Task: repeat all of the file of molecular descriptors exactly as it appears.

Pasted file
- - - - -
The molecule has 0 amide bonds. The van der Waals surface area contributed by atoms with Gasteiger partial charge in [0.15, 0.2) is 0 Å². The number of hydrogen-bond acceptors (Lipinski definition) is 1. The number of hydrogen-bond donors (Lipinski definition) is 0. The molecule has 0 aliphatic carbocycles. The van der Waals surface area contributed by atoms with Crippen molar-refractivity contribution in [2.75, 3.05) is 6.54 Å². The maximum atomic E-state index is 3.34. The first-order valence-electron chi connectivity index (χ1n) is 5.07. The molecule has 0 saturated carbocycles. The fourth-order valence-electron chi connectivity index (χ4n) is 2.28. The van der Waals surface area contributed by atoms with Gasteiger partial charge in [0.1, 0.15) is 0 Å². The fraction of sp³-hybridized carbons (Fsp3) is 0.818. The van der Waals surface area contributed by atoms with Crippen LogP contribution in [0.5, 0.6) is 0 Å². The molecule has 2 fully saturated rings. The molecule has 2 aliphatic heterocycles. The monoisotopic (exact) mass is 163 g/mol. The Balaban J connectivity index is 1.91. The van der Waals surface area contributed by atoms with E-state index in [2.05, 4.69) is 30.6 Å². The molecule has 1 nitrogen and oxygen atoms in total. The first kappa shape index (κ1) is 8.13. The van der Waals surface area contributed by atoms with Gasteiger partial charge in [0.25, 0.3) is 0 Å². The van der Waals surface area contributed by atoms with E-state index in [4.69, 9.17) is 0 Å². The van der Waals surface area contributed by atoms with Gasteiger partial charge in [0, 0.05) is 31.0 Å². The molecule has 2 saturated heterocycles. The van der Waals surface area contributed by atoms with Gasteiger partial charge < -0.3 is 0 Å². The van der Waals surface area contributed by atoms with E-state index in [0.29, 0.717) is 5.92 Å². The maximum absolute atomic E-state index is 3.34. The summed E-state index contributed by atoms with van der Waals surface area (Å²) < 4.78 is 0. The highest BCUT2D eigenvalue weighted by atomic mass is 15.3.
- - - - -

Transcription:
The molecule has 0 amide bonds. The van der Waals surface area contributed by atoms with Gasteiger partial charge in [0.15, 0.2) is 0 Å². The number of hydrogen-bond acceptors (Lipinski definition) is 1. The number of hydrogen-bond donors (Lipinski definition) is 0. The molecule has 0 aliphatic carbocycles. The van der Waals surface area contributed by atoms with Crippen molar-refractivity contribution in [2.75, 3.05) is 6.54 Å². The maximum atomic E-state index is 3.34. The first-order valence-electron chi connectivity index (χ1n) is 5.07. The molecule has 0 saturated carbocycles. The fourth-order valence-electron chi connectivity index (χ4n) is 2.28. The van der Waals surface area contributed by atoms with Gasteiger partial charge in [0.1, 0.15) is 0 Å². The fraction of sp³-hybridized carbons (Fsp3) is 0.818. The van der Waals surface area contributed by atoms with Crippen LogP contribution in [0.5, 0.6) is 0 Å². The molecule has 2 fully saturated rings. The molecule has 2 aliphatic heterocycles. The monoisotopic (exact) mass is 163 g/mol. The Balaban J connectivity index is 1.91. The van der Waals surface area contributed by atoms with E-state index in [2.05, 4.69) is 30.6 Å². The molecule has 1 nitrogen and oxygen atoms in total. The first kappa shape index (κ1) is 8.13. The van der Waals surface area contributed by atoms with Gasteiger partial charge in [0.25, 0.3) is 0 Å². The van der Waals surface area contributed by atoms with E-state index in [4.69, 9.17) is 0 Å². The van der Waals surface area contributed by atoms with Gasteiger partial charge in [0, 0.05) is 31.0 Å². The molecule has 2 saturated heterocycles. The van der Waals surface area contributed by atoms with Gasteiger partial charge < -0.3 is 0 Å². The van der Waals surface area contributed by atoms with E-state index in [0.29, 0.717) is 5.92 Å². The maximum absolute atomic E-state index is 3.34. The summed E-state index contributed by atoms with van der Waals surface area (Å²) < 4.78 is 0. The highest BCUT2D eigenvalue weighted by atomic mass is 15.3.